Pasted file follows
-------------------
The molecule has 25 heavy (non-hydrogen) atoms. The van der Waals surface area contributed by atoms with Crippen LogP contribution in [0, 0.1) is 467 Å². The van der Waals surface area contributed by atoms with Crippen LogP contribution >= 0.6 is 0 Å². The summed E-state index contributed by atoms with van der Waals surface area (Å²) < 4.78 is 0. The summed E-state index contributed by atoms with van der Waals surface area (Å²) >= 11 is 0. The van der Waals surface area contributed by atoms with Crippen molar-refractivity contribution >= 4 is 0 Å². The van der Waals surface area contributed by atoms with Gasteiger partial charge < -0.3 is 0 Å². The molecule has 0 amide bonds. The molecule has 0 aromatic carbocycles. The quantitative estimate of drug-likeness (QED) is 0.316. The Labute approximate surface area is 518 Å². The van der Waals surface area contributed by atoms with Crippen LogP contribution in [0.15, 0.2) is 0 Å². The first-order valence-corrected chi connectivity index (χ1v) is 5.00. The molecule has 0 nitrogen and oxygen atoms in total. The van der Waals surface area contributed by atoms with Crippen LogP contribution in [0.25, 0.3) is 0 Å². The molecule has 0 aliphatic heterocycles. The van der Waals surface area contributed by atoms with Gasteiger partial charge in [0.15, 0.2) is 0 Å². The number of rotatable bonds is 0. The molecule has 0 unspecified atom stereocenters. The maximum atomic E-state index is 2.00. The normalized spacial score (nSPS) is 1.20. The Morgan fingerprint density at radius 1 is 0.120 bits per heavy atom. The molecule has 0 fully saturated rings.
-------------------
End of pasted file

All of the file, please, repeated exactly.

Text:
The molecule has 25 heavy (non-hydrogen) atoms. The van der Waals surface area contributed by atoms with Crippen LogP contribution in [0, 0.1) is 467 Å². The van der Waals surface area contributed by atoms with Crippen LogP contribution >= 0.6 is 0 Å². The summed E-state index contributed by atoms with van der Waals surface area (Å²) < 4.78 is 0. The summed E-state index contributed by atoms with van der Waals surface area (Å²) >= 11 is 0. The van der Waals surface area contributed by atoms with Crippen molar-refractivity contribution >= 4 is 0 Å². The van der Waals surface area contributed by atoms with Gasteiger partial charge < -0.3 is 0 Å². The molecule has 0 amide bonds. The molecule has 0 aromatic carbocycles. The quantitative estimate of drug-likeness (QED) is 0.316. The Labute approximate surface area is 518 Å². The van der Waals surface area contributed by atoms with Crippen LogP contribution in [0.15, 0.2) is 0 Å². The first-order valence-corrected chi connectivity index (χ1v) is 5.00. The molecule has 0 nitrogen and oxygen atoms in total. The van der Waals surface area contributed by atoms with Crippen LogP contribution in [0.25, 0.3) is 0 Å². The molecule has 0 aliphatic heterocycles. The van der Waals surface area contributed by atoms with Gasteiger partial charge in [0.15, 0.2) is 0 Å². The number of rotatable bonds is 0. The molecule has 0 unspecified atom stereocenters. The maximum atomic E-state index is 2.00. The normalized spacial score (nSPS) is 1.20. The Morgan fingerprint density at radius 1 is 0.120 bits per heavy atom. The molecule has 0 fully saturated rings.